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RALEIGH, NC, June 12, 2015 (LifeSiteNews) – Thursday morning, North Carolina overturned the Republican governor's veto to respect the religious freedom of magistrates who have religious objections to officiating at same-sex “weddings.”

The North Carolina House of Representatives voted to override the governor's veto of a bill ensuring the religious freedom and conscience rights of North Carolina Christian magistrates and registrars.

The new law, Senate Bill 2, makes explicit that the Constitutional right to free exercise of religion applies to all citizens, specifically the right of magistrates and employees of county register of deeds.

Specifically, the new North Carolina legislation allows magistrates and officials who issue marriage certificates to “opt out” of involvement with same-sex “marriages” by citing a “sincerely held religious objection.”

Once a magistrate “opts out,” he or she would then not perform any marriage, homosexual or heterosexual, for six months. In other words, recusals can occur at any time but must be in effect for a period of at least six months.

The House voted to override Gov. Pat McCrory's veto with a 69-41 bipartisan vote. It was an unquestionable victory, since with 110 members present and voting, the override required 66 votes.

Gov. McCrory, a Republican, sided with Democrats who expressed disgust that Republicans used their majority-control to prevent any debate. House Speaker Tim Moore countered that the bill had been debated thoroughly in committees and previously on the floor when it passed in May.

But McCrory said in a statement, “It’s a disappointing day for the rule of law and the process of passing legislation in North Carolina.”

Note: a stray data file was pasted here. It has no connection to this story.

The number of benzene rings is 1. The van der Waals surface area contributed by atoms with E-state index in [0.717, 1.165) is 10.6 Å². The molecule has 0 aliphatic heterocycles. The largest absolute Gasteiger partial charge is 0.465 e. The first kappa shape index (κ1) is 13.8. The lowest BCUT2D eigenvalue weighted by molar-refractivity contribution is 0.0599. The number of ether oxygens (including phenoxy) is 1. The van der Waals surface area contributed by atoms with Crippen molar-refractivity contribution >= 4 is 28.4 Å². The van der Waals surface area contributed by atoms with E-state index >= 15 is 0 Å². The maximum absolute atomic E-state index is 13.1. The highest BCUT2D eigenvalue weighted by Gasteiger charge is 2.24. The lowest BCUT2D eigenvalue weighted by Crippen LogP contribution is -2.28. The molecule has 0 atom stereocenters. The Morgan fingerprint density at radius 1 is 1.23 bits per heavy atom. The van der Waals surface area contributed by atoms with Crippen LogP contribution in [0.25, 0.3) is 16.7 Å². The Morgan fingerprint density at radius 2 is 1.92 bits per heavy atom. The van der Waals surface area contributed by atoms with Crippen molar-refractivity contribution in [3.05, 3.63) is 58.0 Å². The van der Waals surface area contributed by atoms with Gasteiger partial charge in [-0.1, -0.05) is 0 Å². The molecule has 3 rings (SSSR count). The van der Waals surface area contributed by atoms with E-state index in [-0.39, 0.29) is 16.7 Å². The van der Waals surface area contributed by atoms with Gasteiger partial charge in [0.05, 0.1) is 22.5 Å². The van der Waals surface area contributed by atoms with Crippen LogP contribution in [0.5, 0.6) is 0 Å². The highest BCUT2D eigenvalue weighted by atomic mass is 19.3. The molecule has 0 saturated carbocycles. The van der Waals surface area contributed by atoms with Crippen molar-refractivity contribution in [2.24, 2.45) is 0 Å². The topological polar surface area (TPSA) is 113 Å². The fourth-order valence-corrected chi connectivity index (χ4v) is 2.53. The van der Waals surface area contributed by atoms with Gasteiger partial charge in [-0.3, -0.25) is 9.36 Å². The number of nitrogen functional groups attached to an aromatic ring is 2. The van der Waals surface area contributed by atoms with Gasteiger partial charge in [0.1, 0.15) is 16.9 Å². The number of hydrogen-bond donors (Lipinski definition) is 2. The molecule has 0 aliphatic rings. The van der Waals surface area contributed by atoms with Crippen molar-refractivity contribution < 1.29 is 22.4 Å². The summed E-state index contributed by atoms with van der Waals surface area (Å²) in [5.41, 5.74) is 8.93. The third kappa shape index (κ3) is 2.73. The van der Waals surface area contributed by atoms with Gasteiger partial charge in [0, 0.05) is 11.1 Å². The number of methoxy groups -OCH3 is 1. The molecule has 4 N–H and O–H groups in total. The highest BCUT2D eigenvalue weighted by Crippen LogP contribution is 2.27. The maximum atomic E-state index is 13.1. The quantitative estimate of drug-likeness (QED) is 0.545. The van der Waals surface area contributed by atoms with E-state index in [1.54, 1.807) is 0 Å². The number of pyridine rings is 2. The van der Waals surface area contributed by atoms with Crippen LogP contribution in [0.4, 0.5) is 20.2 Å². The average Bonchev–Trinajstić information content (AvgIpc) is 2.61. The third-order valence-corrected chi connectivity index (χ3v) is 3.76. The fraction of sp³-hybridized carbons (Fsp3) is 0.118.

The Republican-controlled House passed the legislation in February by a veto-proof majority, but because 10 House members were absent last week when the chamber gave the bill final legislative approval, the override vote was delayed a few days.

Once the absent House members were back in session, the override took only a few minutes. “The speaker said the he would call the question when he thought the votes were there, and that is what happened,” Rep. Jon Hardister, a Republican from Greensboro, said in an email.

The Charlotte Observer noted, “It appears the outcome would not have changed if the absent 10 lawmakers had voted as expected.”

The State Senate had already voted to override the governor's veto of allowing conscience objections for magistrates last week by a 32-16 vote. This was more than enough for the three-fifths majority needed in the Republican-led state senate.

Supporters of the bill noted that the law requires that county officials must provide marriage services for all at least 10 hours per week over at least three business days. State Senator Phil Berger assured citizens that with the bill the state will comply with federal judges ordering same-sex “marriages” in North Carolina.

“If the federal courts say [gay 'marriages'] will be performed, they will be performed,” Berger explained before last week's senate override. “But if someone takes a job, they don't park their First Amendment rights at the door. They are entitled to exercise those rights.”